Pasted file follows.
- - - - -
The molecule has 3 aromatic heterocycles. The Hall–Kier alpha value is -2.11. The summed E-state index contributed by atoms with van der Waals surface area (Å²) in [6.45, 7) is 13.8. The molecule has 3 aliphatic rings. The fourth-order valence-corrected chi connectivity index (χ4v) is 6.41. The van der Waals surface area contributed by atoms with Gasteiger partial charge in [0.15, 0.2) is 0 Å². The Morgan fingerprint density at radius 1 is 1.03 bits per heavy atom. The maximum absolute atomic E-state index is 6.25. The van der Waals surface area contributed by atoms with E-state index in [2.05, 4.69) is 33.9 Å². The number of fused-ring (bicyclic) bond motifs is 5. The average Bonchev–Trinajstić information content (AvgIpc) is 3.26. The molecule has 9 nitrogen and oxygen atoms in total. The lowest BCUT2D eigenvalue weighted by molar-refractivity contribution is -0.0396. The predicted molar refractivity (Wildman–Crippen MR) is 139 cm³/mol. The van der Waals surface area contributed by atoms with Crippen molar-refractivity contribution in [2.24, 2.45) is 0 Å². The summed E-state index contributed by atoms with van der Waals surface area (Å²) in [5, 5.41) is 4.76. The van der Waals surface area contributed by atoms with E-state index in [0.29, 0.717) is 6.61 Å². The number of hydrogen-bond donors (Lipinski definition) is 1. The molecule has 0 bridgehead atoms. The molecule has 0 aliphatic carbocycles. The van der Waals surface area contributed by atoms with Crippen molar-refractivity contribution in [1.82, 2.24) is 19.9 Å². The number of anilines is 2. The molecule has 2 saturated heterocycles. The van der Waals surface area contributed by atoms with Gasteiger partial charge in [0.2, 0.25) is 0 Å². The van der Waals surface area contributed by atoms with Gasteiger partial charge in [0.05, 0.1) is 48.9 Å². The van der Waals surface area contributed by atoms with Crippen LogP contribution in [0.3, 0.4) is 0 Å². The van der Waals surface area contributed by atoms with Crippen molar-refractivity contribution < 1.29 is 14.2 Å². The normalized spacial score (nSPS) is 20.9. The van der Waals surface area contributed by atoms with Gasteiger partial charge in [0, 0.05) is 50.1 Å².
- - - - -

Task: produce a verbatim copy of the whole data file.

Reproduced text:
The molecule has 3 aromatic heterocycles. The Hall–Kier alpha value is -2.11. The summed E-state index contributed by atoms with van der Waals surface area (Å²) in [6.45, 7) is 13.8. The molecule has 3 aliphatic rings. The fourth-order valence-corrected chi connectivity index (χ4v) is 6.41. The van der Waals surface area contributed by atoms with Gasteiger partial charge in [0.15, 0.2) is 0 Å². The Morgan fingerprint density at radius 1 is 1.03 bits per heavy atom. The maximum absolute atomic E-state index is 6.25. The van der Waals surface area contributed by atoms with E-state index in [2.05, 4.69) is 33.9 Å². The number of fused-ring (bicyclic) bond motifs is 5. The average Bonchev–Trinajstić information content (AvgIpc) is 3.26. The molecule has 9 nitrogen and oxygen atoms in total. The lowest BCUT2D eigenvalue weighted by molar-refractivity contribution is -0.0396. The predicted molar refractivity (Wildman–Crippen MR) is 139 cm³/mol. The van der Waals surface area contributed by atoms with Crippen molar-refractivity contribution in [2.24, 2.45) is 0 Å². The summed E-state index contributed by atoms with van der Waals surface area (Å²) in [5, 5.41) is 4.76. The van der Waals surface area contributed by atoms with E-state index in [0.29, 0.717) is 6.61 Å². The number of hydrogen-bond donors (Lipinski definition) is 1. The molecule has 0 bridgehead atoms. The molecule has 0 aliphatic carbocycles. The van der Waals surface area contributed by atoms with Crippen molar-refractivity contribution in [1.82, 2.24) is 19.9 Å². The number of anilines is 2. The molecule has 2 saturated heterocycles. The van der Waals surface area contributed by atoms with Gasteiger partial charge in [0.2, 0.25) is 0 Å². The van der Waals surface area contributed by atoms with Gasteiger partial charge in [0.05, 0.1) is 48.9 Å². The van der Waals surface area contributed by atoms with Crippen LogP contribution in [0.3, 0.4) is 0 Å². The van der Waals surface area contributed by atoms with Crippen molar-refractivity contribution < 1.29 is 14.2 Å². The normalized spacial score (nSPS) is 20.9. The van der Waals surface area contributed by atoms with Gasteiger partial charge in [0, 0.05) is 50.1 Å².